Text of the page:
We are trying to get two vanity lights and one plug in hooked up in our living room which were not there before. We have the power turned off of course, and then when we turned it on, the lights went on. Then we tried to flick the switch off and the circuit breaker is tripped.

Why is the circuit being tripped?

Power is coming from another outlet in the same room, it was just connected to that one for power; is it possible that that breaker switch may be on overload?

  • By "the power cuts out" do you mean it trips the breaker switch?
    – James
    Aug 13, 2014 at 18:49
  • yeah i guess thats what they call it sorry
    – user24478
    Aug 13, 2014 at 19:10
  • If you did create a dead short with a switch it is probably damaged.
    – user24125
    Aug 14, 2014 at 5:37

1 Answer 1


What you've probably done is wire the white and black on either side of the switch, like this:

enter image description here

And when you close the switch, you're creating a short.

What you need to do is wire both blacks to the switch, using the switch to interrupt power to the lights, and wire nut the whites together, creating an always on return path:

enter image description here

  • ...or they may have possibly used a three-way switch, since the light was initially ON and turning the switch OFF blew the breaker. Aug 13, 2014 at 19:33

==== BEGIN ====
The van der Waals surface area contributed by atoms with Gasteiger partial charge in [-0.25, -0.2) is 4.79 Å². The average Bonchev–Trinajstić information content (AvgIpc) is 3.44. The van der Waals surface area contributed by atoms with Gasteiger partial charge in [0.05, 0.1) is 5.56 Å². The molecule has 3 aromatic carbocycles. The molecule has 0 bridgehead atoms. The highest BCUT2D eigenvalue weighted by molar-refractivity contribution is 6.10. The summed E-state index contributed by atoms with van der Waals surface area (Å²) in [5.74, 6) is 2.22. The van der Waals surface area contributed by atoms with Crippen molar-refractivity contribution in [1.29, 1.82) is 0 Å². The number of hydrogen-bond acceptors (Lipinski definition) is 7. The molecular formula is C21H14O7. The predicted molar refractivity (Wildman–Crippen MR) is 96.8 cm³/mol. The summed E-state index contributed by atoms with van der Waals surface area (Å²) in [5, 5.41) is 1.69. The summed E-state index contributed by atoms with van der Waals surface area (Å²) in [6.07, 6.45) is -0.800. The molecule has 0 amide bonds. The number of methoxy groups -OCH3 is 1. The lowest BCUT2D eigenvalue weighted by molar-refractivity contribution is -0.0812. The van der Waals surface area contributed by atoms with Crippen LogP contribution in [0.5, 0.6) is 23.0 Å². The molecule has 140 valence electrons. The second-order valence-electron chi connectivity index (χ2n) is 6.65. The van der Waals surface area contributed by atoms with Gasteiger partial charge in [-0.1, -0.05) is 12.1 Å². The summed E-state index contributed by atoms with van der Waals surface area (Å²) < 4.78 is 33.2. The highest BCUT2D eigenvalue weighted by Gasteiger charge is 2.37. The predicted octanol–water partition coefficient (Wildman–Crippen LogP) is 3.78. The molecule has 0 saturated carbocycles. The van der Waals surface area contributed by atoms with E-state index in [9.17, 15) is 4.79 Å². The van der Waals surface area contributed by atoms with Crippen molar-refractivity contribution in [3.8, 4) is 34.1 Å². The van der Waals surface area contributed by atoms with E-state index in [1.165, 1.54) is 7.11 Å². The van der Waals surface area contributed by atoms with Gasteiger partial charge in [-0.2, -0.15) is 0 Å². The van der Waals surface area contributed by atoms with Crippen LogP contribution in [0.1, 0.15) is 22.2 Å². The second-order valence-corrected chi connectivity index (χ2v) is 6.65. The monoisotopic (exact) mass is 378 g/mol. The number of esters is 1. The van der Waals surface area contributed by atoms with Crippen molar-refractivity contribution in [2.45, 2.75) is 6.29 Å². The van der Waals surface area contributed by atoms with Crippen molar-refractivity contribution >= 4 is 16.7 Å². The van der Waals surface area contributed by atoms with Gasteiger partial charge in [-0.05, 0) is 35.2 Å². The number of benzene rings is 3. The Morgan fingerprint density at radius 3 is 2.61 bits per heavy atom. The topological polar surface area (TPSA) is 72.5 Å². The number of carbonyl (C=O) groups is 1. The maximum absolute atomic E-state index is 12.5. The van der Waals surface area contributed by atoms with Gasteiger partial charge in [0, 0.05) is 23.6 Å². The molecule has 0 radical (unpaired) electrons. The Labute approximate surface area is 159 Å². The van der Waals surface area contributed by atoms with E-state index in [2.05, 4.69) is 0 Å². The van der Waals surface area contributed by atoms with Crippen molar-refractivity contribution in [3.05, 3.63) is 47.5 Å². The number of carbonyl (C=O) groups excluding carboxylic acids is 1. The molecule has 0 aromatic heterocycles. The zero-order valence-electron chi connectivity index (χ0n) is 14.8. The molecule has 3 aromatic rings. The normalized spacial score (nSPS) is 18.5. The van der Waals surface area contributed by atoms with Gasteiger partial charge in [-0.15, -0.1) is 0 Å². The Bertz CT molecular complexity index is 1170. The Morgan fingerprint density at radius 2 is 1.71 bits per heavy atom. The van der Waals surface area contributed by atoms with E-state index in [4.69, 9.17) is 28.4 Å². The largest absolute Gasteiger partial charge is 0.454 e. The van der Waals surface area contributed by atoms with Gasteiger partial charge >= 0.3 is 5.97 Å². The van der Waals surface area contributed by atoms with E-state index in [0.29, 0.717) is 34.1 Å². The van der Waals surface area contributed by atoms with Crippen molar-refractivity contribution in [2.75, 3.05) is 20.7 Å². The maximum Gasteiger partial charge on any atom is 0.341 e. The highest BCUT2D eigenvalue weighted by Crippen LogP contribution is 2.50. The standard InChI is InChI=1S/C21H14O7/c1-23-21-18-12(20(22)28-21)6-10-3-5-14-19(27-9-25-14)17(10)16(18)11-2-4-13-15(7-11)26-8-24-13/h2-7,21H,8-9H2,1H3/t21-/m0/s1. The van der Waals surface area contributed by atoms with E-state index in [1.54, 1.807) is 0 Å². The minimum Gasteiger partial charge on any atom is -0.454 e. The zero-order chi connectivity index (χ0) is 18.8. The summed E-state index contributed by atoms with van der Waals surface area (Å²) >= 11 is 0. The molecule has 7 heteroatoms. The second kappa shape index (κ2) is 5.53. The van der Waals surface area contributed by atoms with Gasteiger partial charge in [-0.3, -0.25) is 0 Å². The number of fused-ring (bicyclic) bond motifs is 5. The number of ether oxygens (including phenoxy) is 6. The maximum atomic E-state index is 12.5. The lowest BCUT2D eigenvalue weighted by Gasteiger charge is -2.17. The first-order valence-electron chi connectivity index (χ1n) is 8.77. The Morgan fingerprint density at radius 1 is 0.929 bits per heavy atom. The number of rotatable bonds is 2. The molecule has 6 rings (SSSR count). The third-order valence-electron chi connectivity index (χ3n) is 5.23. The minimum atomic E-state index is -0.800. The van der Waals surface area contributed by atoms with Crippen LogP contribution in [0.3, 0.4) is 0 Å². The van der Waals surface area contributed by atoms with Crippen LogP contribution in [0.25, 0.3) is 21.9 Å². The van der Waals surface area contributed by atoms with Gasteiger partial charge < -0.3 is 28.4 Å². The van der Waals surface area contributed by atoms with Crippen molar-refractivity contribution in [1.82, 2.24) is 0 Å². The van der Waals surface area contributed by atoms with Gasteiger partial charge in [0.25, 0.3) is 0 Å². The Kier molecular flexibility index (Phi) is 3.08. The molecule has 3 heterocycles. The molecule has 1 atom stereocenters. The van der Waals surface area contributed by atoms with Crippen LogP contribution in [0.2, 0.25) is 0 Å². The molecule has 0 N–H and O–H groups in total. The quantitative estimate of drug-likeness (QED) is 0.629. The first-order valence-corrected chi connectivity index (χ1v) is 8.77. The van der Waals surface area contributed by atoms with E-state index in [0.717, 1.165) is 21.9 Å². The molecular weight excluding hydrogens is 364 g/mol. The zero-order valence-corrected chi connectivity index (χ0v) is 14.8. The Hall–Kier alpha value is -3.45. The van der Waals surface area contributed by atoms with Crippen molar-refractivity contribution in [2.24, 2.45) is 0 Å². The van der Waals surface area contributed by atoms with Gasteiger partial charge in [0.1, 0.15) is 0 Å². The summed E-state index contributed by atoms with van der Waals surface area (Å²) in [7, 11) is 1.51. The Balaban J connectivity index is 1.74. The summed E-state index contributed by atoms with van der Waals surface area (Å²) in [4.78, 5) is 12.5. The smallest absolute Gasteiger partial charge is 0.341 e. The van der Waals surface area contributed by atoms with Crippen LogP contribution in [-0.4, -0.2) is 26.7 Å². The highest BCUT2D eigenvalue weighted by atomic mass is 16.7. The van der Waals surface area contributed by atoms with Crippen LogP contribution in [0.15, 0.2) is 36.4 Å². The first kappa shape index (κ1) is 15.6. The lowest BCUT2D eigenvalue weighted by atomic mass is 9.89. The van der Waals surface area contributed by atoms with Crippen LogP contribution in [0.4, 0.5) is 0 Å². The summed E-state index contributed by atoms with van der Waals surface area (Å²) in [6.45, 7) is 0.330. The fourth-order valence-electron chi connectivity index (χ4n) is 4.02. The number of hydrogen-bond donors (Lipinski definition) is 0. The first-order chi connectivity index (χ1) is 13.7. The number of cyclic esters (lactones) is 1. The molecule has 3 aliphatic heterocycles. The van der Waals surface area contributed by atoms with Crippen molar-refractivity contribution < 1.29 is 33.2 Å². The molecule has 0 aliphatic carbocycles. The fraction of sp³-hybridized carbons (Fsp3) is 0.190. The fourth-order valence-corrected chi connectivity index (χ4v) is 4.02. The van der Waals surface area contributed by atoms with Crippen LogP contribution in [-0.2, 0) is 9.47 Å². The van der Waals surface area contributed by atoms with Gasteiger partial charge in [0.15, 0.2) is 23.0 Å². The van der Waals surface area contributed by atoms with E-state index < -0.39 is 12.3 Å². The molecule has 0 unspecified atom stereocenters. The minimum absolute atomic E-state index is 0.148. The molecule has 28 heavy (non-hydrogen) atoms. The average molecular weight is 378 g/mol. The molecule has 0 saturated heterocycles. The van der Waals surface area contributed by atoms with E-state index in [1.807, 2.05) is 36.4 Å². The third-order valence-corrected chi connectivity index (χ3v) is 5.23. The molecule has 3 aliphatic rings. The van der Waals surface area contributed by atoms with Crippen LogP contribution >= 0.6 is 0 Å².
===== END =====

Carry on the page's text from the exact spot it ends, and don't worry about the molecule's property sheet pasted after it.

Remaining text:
• Look at the first diagram. That would account for this scenario. - I have no faith in "We turned the switch ON" I take it to mean "We flipped the switch" Aug 13, 2014 at 19:36
  • "...and then when we turned it on, the lights when on. Then we tried to flick the switch off and the power cuts out..." (sic) Aug 13, 2014 at 19:43
  • 1
    when we turned the breaker switch on to see if it worked the light was on. the switch was installed backwards. and then he flicked the switch to off to turn it back on to make sure it all worked and thats when the breaker tripped. We had an alarm clock plugged into the plug in associated with that light switch and it went out. does that make sense?
    – user24478
    Aug 13, 2014 at 19:48
  • 1
    Given this information - that the switch was initially in the direction you associated with "on" (up in the USA, down in England) but was in fact "off"... and the circuit breaker blew when the switch's position was changed (actually to the "on" position... then I have to say that the first diagram is the most likely explanation and the second diagram is the most likely cure. Aug 14, 2014 at 2:40

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